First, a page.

An Eggstraordinary Dancer
You already know that Rolly let you play robot DJ, but you could also manually control Rolly's dance moves with the Custom Choreography capability. The software's interface was divided into two sections: the motion editor on one side and on the other, a graphic showing the moves you were currently creating.
Play back the song you wanted to use, and the software visually displayed the beat. This let you know right where to program a specific movement to match the audio. You didn't have to manually program an entire routine -- you could use parts of Sony's preset moves, which you downloaded from the company Web site. On the same site, you could download moves created by other users and share your own triumphant motion masterpieces.
Sony also included a list of presets for Rolly's lights. You could tweak and play with these to your heart's content, as there were more than 700 lighting variations. Between the motion and lighting sequences, the possibilities for complex desktop disco were pretty much endless.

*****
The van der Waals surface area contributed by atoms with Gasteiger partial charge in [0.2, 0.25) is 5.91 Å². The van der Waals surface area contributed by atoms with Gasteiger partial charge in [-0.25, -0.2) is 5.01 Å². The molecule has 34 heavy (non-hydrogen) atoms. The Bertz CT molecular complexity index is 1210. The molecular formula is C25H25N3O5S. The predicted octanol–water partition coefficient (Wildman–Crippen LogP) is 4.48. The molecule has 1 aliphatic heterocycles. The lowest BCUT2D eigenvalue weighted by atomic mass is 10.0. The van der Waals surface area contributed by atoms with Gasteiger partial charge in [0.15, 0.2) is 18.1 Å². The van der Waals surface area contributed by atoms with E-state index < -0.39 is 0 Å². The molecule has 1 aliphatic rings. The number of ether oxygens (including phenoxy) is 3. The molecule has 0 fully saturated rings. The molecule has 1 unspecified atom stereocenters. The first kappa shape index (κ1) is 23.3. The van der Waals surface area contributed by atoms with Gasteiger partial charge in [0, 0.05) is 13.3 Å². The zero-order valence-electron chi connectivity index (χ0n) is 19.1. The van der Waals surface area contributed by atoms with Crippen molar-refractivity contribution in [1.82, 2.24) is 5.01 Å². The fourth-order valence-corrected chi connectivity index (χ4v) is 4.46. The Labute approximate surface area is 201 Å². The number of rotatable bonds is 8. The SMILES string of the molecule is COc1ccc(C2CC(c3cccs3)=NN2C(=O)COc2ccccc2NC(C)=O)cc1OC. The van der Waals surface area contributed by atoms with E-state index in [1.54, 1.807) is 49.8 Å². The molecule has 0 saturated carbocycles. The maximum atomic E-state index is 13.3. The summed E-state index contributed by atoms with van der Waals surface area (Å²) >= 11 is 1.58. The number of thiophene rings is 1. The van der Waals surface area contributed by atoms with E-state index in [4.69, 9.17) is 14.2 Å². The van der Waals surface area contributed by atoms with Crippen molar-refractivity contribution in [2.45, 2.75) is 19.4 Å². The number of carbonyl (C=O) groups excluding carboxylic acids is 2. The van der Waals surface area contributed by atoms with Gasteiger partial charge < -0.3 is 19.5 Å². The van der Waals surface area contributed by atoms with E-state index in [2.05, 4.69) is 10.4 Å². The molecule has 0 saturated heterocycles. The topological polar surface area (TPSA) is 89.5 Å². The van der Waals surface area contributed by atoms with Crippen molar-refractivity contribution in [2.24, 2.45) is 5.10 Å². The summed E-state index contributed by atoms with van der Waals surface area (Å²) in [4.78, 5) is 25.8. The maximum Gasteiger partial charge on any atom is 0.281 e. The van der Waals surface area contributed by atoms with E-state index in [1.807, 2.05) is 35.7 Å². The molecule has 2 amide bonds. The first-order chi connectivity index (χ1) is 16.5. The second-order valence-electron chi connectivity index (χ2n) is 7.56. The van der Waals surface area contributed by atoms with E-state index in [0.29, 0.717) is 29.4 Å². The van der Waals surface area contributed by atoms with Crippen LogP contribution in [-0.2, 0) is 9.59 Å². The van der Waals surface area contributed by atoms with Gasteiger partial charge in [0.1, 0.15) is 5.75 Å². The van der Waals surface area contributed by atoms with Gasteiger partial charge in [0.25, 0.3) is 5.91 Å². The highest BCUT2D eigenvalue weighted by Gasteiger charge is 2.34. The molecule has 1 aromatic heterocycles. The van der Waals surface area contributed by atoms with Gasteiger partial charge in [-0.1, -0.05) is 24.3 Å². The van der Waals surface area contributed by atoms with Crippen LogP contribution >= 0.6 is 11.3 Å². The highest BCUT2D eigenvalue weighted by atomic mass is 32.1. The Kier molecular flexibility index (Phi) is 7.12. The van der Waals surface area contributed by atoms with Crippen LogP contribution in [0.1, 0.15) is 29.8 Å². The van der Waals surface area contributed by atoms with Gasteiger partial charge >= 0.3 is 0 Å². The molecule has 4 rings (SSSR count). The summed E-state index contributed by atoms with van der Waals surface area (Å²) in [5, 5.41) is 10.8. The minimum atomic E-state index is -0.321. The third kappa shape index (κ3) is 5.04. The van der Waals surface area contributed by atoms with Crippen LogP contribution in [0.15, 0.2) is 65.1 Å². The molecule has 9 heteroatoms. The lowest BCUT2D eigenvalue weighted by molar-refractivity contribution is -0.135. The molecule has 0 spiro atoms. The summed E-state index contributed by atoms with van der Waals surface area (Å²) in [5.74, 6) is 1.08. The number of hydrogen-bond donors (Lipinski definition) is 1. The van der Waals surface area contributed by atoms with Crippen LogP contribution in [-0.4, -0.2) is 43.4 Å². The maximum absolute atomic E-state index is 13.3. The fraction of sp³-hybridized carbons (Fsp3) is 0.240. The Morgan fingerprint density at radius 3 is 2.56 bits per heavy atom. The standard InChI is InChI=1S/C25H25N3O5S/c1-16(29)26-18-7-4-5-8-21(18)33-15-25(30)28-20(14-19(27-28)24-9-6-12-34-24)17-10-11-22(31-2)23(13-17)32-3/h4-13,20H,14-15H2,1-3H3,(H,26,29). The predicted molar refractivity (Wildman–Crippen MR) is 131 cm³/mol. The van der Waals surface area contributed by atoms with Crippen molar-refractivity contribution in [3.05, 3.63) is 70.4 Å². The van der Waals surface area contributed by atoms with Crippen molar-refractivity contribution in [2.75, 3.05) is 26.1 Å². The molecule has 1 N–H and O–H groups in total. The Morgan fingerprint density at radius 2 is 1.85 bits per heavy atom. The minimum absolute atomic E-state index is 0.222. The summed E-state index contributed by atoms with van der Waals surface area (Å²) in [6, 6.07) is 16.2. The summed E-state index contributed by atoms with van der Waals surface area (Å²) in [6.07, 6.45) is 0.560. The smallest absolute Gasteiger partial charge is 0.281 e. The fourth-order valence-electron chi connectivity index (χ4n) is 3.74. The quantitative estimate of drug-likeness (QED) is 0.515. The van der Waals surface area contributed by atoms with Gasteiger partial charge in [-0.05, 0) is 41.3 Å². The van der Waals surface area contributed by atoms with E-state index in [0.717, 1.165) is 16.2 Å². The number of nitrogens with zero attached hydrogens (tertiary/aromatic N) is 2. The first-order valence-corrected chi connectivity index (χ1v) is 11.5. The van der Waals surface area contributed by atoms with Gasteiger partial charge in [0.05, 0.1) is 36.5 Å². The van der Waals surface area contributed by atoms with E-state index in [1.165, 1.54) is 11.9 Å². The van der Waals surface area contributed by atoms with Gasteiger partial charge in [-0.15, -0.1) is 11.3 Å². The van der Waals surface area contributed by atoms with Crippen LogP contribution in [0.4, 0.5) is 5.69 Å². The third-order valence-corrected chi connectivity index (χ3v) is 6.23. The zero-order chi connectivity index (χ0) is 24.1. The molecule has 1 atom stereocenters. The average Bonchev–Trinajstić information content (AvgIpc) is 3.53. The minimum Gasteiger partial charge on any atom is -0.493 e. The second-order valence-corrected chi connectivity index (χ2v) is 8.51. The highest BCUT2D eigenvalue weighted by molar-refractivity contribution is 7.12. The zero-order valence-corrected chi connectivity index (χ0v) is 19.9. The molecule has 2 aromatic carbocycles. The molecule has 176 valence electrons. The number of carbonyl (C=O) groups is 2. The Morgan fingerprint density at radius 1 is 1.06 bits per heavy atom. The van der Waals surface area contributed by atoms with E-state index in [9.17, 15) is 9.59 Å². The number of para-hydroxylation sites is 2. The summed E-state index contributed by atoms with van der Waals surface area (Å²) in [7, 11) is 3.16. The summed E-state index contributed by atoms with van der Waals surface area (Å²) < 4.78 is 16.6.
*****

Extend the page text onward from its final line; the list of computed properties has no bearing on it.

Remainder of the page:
Sony rolled out the Rolly in Japan in 2007 and the United States and other parts of the world in 2008, but it never became a hot-selling item. That may have been because people weren't quite sure what to make of Rolly, but slow sales also likely resulted due to the $200-plus price tag.
In spite of its halting popularity, you can still find Rolly on retail and auction sites across the Web. Splurge a bit and you'll have yourself an MP3 player that not only stands out but also rocks and rolls to a rhythm all its own.